Novo Nordisk apologises for not disclosing sponsorship of anti-obesity training

The chief executive of pharmaceutical group Novo Nordisk has apologized for breaking UK industry norms by failing to disclose that it sponsored obesity and weight management training sessions for healthcare professionals while simultaneously promoting its weight-loss drugs.

Lars Fruergaard Jorgensen said the company “sincerely apologizes” that its brand was missing from a LinkedIn post promoting an online weight loss webinar and e-learning modules.

Thousands of healthcare professionals watched the webinars, which prioritized the inclusion of positive information about Novo's weight-loss drug Saxenda, in what the self-regulatory body dismissed as mass promotion “in disguise”.

Jørgensen said Novo's failure to disclose its sponsorship was a “mistake”.

“It should have said it was sponsored by Novo, which it didn't. Of course, that could lead people to the wrong conclusions,” he told the FT.

The industry self-regulatory group issued a strongly worded condemnation last year, saying it was “concerned about the company's compliance culture … . . . internal governance systems and processes, and Novo Nordisk's naivety and lack of accountability”.

It also said it was concerned about “potential implications for patient safety” because webinars held by third-party vendors but sponsored by Novo included side effects of competing drugs, but not Saxenda.

The British Pharmaceutical Industry Association is conducting an audit of Novo Nordisk's breaches and is deciding whether to take any further action.

Novo Nordisk UK managing director Pinder Sahota resigned as ABPI president this month, saying he did not want the audit to be a “disruption” of the group's “important work”. Novo said it has been assisting with the audit.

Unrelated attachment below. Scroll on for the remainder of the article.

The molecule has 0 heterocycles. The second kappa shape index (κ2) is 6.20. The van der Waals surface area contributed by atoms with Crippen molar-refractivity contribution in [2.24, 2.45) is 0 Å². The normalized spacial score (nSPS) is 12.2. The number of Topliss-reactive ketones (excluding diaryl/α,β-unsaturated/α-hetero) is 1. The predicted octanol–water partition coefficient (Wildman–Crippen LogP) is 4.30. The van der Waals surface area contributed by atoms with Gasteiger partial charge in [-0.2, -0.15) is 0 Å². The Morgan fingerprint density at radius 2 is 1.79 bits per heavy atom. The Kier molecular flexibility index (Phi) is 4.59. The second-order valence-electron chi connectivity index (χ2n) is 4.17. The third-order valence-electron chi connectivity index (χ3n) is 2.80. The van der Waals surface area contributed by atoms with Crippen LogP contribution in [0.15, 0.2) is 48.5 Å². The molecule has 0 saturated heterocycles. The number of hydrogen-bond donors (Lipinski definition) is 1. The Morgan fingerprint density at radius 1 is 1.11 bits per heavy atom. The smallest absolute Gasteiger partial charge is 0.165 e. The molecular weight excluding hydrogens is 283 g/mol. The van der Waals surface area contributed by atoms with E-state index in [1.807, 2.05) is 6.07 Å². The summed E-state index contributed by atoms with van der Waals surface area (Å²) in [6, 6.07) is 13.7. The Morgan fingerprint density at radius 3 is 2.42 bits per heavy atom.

Alison Dennis, co-lead partner in life sciences at law firm Taylor Wessing, said that while financial penalties for breaking industry codes in the UK could be as low as £4,000, Novo Nordisk's suspension from ABPI would be rare “public condemnation”.

“You've been known to be doing the wrong thing, and it affects your credibility in important relationships, like a sales rep walking into a doctor's office,” she says.

In 2020 and 2021, regulators received an average of 147 complaints per year about drugmakers, with two-thirds of the cases finding violations of industry norms. Since the 1980s, seven companies have been suspended by ABPI for violating the Code.

Sidney Wolfe, founder and senior adviser to the health research group Public Citizen, said pharmaceutical companies have a long history of clandestine marketing campaigns under the guise of providing education.

“Unfortunately, because penalties for engaging in such conduct rarely act as a deterrent to companies, these potentially illegal but profitable activities will continue to be part of the company's business model without harsher penalties and penalties. A successful prosecution of a company executive,” he said.

Novo Nordisk is bringing another diet drug, Wegovy, to market. In one trial, it helped patients lose far more weight than Saxenda, but while patients were eager to try new weight-loss drugs, clinicians were more accustomed to prescribing diet and exercise.

“It's very important to understand that unless there is an investment in physician education, physicians may not be kept up to date. Of course, that's how you do that,” Jørgensen said.


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